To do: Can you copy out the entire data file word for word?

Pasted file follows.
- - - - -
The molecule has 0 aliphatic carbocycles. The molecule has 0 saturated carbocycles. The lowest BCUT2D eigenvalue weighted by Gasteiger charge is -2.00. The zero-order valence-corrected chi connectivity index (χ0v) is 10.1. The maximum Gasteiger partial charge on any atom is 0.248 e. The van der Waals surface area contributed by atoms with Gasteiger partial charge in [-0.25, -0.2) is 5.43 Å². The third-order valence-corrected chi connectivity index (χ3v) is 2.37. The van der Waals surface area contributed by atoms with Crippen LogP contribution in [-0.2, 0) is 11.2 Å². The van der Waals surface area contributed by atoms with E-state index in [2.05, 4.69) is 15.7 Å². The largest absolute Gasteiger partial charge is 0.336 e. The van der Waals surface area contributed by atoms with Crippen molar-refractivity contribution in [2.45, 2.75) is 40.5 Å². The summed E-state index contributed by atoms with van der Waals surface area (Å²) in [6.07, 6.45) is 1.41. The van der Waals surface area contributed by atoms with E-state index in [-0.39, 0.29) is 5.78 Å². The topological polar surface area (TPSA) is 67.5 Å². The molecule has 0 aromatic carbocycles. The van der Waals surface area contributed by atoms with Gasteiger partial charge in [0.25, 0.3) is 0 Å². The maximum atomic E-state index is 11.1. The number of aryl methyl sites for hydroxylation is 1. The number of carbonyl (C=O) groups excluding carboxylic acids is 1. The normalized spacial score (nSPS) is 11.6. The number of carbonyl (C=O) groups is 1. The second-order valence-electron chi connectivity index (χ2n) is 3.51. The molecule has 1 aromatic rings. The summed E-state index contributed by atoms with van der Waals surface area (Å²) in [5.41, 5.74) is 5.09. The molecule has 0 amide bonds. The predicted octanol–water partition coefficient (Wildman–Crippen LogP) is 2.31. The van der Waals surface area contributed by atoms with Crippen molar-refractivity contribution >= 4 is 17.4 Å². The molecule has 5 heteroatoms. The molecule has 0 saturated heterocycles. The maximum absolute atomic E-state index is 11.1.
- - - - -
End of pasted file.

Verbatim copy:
The molecule has 0 aliphatic carbocycles. The molecule has 0 saturated carbocycles. The lowest BCUT2D eigenvalue weighted by Gasteiger charge is -2.00. The zero-order valence-corrected chi connectivity index (χ0v) is 10.1. The maximum Gasteiger partial charge on any atom is 0.248 e. The van der Waals surface area contributed by atoms with Gasteiger partial charge in [-0.25, -0.2) is 5.43 Å². The third-order valence-corrected chi connectivity index (χ3v) is 2.37. The van der Waals surface area contributed by atoms with Crippen LogP contribution in [-0.2, 0) is 11.2 Å². The van der Waals surface area contributed by atoms with E-state index in [2.05, 4.69) is 15.7 Å². The largest absolute Gasteiger partial charge is 0.336 e. The van der Waals surface area contributed by atoms with Crippen molar-refractivity contribution in [2.45, 2.75) is 40.5 Å². The summed E-state index contributed by atoms with van der Waals surface area (Å²) in [6.07, 6.45) is 1.41. The van der Waals surface area contributed by atoms with E-state index in [-0.39, 0.29) is 5.78 Å². The topological polar surface area (TPSA) is 67.5 Å². The molecule has 0 aromatic carbocycles. The van der Waals surface area contributed by atoms with Gasteiger partial charge in [0.25, 0.3) is 0 Å². The maximum atomic E-state index is 11.1. The number of aryl methyl sites for hydroxylation is 1. The number of carbonyl (C=O) groups excluding carboxylic acids is 1. The normalized spacial score (nSPS) is 11.6. The number of carbonyl (C=O) groups is 1. The second-order valence-electron chi connectivity index (χ2n) is 3.51. The molecule has 1 aromatic rings. The summed E-state index contributed by atoms with van der Waals surface area (Å²) in [5.41, 5.74) is 5.09. The molecule has 0 amide bonds. The predicted octanol–water partition coefficient (Wildman–Crippen LogP) is 2.31. The van der Waals surface area contributed by atoms with Crippen molar-refractivity contribution >= 4 is 17.4 Å². The molecule has 5 heteroatoms. The molecule has 0 saturated heterocycles. The maximum absolute atomic E-state index is 11.1.